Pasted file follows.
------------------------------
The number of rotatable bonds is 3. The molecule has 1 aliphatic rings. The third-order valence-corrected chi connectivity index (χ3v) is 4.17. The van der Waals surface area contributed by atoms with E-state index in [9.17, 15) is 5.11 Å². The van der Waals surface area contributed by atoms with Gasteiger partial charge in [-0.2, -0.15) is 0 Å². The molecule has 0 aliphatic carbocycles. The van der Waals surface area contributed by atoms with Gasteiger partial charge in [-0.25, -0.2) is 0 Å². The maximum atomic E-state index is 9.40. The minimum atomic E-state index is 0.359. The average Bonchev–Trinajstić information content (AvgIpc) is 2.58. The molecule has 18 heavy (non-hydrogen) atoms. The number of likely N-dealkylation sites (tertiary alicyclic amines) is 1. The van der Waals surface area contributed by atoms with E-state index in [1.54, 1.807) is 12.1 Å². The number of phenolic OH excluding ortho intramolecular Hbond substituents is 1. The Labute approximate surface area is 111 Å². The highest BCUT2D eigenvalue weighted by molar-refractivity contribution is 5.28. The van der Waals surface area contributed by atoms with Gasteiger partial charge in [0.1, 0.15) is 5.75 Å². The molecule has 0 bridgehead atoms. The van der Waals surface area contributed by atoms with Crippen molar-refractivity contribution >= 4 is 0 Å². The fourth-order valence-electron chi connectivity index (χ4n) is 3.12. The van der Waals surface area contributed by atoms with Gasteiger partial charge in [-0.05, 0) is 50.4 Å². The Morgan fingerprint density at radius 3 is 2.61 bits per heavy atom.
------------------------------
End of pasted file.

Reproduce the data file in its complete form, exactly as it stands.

The number of rotatable bonds is 3. The molecule has 1 aliphatic rings. The third-order valence-corrected chi connectivity index (χ3v) is 4.17. The van der Waals surface area contributed by atoms with E-state index in [9.17, 15) is 5.11 Å². The van der Waals surface area contributed by atoms with Gasteiger partial charge in [-0.2, -0.15) is 0 Å². The molecule has 0 aliphatic carbocycles. The van der Waals surface area contributed by atoms with Gasteiger partial charge in [-0.25, -0.2) is 0 Å². The maximum atomic E-state index is 9.40. The minimum atomic E-state index is 0.359. The average Bonchev–Trinajstić information content (AvgIpc) is 2.58. The molecule has 18 heavy (non-hydrogen) atoms. The number of likely N-dealkylation sites (tertiary alicyclic amines) is 1. The van der Waals surface area contributed by atoms with E-state index in [1.54, 1.807) is 12.1 Å². The number of phenolic OH excluding ortho intramolecular Hbond substituents is 1. The Labute approximate surface area is 111 Å². The highest BCUT2D eigenvalue weighted by molar-refractivity contribution is 5.28. The van der Waals surface area contributed by atoms with Gasteiger partial charge in [0.1, 0.15) is 5.75 Å². The molecule has 0 bridgehead atoms. The van der Waals surface area contributed by atoms with Crippen molar-refractivity contribution >= 4 is 0 Å². The fourth-order valence-electron chi connectivity index (χ4n) is 3.12. The van der Waals surface area contributed by atoms with Gasteiger partial charge in [-0.05, 0) is 50.4 Å². The Morgan fingerprint density at radius 3 is 2.61 bits per heavy atom.